Retailers slashed prices in December to tempt shoppers to spend in the run-up to Christmas following a challenging year for the beleaguered UK high street.
Shop prices fell 1.8 per cent last month – the same rate of decline as in November – driven by discounting among the firms hit hardest by the pandemic, such as fashion retailers.
Non-food prices were down 3.2 per cent in December compared to a decline of 3.7 per cent the previous month, which is below the the 12-month average price decline of three per cent.
Food inflation eased to 0.4 per cent in the crucial Christmas trading period, down from 1.3 per cent in November, as supermarkets cut prices to beat competitors.
Fresh food prices dropped 0.9 per cent – marking the first fall in almost four years.
Meanwhile, ambient food inflation slowed to 2.3 per cent in December, down from 2.5 per cent in the previous month.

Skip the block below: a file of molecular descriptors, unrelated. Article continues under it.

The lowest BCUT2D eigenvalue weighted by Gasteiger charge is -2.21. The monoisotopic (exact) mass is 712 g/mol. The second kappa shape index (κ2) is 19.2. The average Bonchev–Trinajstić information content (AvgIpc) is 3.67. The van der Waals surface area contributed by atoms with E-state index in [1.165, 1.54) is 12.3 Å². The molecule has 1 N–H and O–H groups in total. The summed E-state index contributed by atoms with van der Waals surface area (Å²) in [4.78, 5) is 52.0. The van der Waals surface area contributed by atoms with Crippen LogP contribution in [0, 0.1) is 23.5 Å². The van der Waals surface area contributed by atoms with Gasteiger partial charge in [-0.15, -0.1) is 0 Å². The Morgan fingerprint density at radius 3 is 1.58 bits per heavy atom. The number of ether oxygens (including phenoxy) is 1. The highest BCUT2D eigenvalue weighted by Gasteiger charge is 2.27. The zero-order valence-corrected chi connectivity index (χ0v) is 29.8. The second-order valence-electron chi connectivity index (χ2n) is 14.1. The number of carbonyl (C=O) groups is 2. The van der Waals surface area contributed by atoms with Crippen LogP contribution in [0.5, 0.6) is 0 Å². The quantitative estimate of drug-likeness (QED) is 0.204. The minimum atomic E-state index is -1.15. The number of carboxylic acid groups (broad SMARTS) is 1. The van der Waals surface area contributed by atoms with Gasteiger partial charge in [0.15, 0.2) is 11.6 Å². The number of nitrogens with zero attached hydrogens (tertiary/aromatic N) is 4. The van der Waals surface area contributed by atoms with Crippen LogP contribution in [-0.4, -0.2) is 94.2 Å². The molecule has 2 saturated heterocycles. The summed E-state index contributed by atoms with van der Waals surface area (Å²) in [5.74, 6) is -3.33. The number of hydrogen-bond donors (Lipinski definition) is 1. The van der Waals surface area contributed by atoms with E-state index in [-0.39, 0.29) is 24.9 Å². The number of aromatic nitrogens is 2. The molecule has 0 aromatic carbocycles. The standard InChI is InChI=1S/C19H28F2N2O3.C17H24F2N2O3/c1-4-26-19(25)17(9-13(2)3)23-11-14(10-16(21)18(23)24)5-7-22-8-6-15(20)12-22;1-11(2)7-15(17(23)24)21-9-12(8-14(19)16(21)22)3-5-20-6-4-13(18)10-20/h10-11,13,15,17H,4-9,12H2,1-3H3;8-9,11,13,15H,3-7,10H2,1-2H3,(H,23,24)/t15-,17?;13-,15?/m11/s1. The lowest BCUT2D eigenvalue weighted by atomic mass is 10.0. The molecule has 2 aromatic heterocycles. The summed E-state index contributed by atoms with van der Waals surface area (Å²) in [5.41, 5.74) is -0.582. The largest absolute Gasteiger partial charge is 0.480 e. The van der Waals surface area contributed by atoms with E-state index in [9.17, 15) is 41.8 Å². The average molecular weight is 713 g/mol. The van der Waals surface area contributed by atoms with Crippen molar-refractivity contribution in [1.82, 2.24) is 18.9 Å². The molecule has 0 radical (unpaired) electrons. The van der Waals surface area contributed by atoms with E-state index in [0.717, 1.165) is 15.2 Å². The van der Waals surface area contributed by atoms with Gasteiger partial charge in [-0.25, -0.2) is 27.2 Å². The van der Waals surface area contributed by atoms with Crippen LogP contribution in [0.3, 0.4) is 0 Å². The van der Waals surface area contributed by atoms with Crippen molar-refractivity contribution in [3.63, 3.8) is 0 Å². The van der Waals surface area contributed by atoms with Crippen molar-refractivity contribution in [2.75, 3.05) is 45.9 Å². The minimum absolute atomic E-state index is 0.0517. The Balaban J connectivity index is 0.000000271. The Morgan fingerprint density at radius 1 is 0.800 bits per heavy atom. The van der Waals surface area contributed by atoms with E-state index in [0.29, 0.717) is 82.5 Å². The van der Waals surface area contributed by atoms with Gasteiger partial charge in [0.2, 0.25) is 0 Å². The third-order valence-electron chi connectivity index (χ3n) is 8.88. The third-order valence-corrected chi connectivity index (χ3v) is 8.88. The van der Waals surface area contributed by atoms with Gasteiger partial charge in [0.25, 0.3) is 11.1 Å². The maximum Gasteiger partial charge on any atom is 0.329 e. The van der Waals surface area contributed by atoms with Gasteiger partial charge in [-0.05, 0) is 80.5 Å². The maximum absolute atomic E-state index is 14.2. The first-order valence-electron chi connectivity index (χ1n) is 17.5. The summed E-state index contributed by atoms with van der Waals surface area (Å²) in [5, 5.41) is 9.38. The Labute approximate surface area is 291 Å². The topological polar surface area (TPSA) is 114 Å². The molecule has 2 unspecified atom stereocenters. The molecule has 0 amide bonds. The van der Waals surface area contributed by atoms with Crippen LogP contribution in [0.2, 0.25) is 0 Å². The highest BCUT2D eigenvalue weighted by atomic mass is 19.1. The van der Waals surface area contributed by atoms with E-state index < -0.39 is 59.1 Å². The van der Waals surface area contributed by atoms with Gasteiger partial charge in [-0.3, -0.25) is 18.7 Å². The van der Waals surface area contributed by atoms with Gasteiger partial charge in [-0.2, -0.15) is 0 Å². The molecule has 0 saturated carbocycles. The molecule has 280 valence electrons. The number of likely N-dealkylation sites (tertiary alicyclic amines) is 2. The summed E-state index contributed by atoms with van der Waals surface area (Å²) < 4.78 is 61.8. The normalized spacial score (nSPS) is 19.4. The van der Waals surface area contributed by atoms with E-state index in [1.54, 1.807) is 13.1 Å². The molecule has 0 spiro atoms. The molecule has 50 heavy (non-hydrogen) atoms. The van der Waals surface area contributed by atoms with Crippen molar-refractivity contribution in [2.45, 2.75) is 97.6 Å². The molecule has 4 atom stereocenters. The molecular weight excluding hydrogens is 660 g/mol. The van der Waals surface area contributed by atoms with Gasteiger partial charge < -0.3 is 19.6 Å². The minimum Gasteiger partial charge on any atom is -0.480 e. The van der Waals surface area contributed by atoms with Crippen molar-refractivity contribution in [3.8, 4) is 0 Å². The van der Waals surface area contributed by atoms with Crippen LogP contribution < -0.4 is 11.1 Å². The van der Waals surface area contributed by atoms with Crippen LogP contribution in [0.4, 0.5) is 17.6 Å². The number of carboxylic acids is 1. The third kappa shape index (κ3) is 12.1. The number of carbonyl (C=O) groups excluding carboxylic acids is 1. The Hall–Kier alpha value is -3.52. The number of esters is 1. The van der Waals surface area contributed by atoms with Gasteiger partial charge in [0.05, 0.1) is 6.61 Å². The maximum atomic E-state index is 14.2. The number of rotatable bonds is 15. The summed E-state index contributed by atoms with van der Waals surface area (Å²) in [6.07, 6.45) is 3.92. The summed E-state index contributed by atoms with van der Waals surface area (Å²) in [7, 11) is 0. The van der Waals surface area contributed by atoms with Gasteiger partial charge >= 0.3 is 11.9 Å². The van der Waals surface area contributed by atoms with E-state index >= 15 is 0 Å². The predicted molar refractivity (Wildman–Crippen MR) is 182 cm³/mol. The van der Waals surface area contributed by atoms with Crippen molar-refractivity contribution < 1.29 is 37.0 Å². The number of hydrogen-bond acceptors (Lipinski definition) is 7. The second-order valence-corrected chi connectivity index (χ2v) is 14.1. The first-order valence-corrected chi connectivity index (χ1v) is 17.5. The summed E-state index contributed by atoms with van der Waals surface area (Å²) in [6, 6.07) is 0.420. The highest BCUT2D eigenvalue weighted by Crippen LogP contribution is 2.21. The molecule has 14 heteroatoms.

BRC chief executive Helen Dickinson said: “It was welcome news for shoppers in the run up to Christmas as prices fell in December.
“As in November, non-food prices dropped, and retail firms who have been hardest hit by the pandemic this year, such as fashion outlets, are continuing to offer discounts.
“Notably, food inflation eased to its lowest since March 2018, with a significant fall in fresh food prices.
“This was largely driven by last year’s decrease in global food prices filtering through onto British shelves, as well as the fierce competition between supermarkets to offer customers the best value, quality goods in the face of testing circumstances.”